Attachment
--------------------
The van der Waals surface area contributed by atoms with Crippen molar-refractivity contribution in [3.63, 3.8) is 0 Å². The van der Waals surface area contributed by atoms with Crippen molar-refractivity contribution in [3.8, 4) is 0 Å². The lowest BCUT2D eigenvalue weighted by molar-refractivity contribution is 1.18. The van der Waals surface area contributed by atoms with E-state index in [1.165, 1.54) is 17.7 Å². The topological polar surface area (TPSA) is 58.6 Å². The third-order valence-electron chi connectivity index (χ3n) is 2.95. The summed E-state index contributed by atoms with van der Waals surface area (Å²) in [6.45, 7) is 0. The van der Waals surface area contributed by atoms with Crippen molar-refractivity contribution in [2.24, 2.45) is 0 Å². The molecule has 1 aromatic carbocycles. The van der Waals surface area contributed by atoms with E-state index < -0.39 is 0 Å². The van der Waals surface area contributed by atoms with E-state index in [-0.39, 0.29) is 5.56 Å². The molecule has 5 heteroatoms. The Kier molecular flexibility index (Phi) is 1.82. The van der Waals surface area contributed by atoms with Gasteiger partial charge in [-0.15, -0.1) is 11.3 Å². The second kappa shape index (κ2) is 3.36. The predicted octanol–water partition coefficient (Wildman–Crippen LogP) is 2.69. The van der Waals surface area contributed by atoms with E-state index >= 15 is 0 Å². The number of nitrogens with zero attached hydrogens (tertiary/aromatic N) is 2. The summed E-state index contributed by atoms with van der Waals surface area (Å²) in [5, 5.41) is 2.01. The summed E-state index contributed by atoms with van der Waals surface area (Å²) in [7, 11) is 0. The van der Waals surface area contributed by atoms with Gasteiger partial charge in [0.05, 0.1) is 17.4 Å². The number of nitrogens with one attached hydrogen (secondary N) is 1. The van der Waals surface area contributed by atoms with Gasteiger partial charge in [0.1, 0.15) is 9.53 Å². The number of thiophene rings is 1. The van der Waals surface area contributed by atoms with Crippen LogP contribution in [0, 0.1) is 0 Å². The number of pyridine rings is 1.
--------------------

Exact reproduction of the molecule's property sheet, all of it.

The van der Waals surface area contributed by atoms with Crippen molar-refractivity contribution in [3.63, 3.8) is 0 Å². The van der Waals surface area contributed by atoms with Crippen molar-refractivity contribution in [3.8, 4) is 0 Å². The lowest BCUT2D eigenvalue weighted by molar-refractivity contribution is 1.18. The van der Waals surface area contributed by atoms with E-state index in [1.165, 1.54) is 17.7 Å². The topological polar surface area (TPSA) is 58.6 Å². The third-order valence-electron chi connectivity index (χ3n) is 2.95. The summed E-state index contributed by atoms with van der Waals surface area (Å²) in [6.45, 7) is 0. The van der Waals surface area contributed by atoms with Crippen molar-refractivity contribution in [2.24, 2.45) is 0 Å². The molecule has 1 aromatic carbocycles. The van der Waals surface area contributed by atoms with E-state index < -0.39 is 0 Å². The van der Waals surface area contributed by atoms with E-state index in [-0.39, 0.29) is 5.56 Å². The molecule has 5 heteroatoms. The Kier molecular flexibility index (Phi) is 1.82. The van der Waals surface area contributed by atoms with Gasteiger partial charge in [-0.15, -0.1) is 11.3 Å². The second kappa shape index (κ2) is 3.36. The predicted octanol–water partition coefficient (Wildman–Crippen LogP) is 2.69. The van der Waals surface area contributed by atoms with E-state index >= 15 is 0 Å². The number of nitrogens with zero attached hydrogens (tertiary/aromatic N) is 2. The summed E-state index contributed by atoms with van der Waals surface area (Å²) in [5, 5.41) is 2.01. The summed E-state index contributed by atoms with van der Waals surface area (Å²) in [7, 11) is 0. The van der Waals surface area contributed by atoms with Gasteiger partial charge in [0.05, 0.1) is 17.4 Å². The number of nitrogens with one attached hydrogen (secondary N) is 1. The van der Waals surface area contributed by atoms with Gasteiger partial charge in [0.1, 0.15) is 9.53 Å². The number of thiophene rings is 1. The van der Waals surface area contributed by atoms with Crippen LogP contribution in [0, 0.1) is 0 Å². The number of pyridine rings is 1.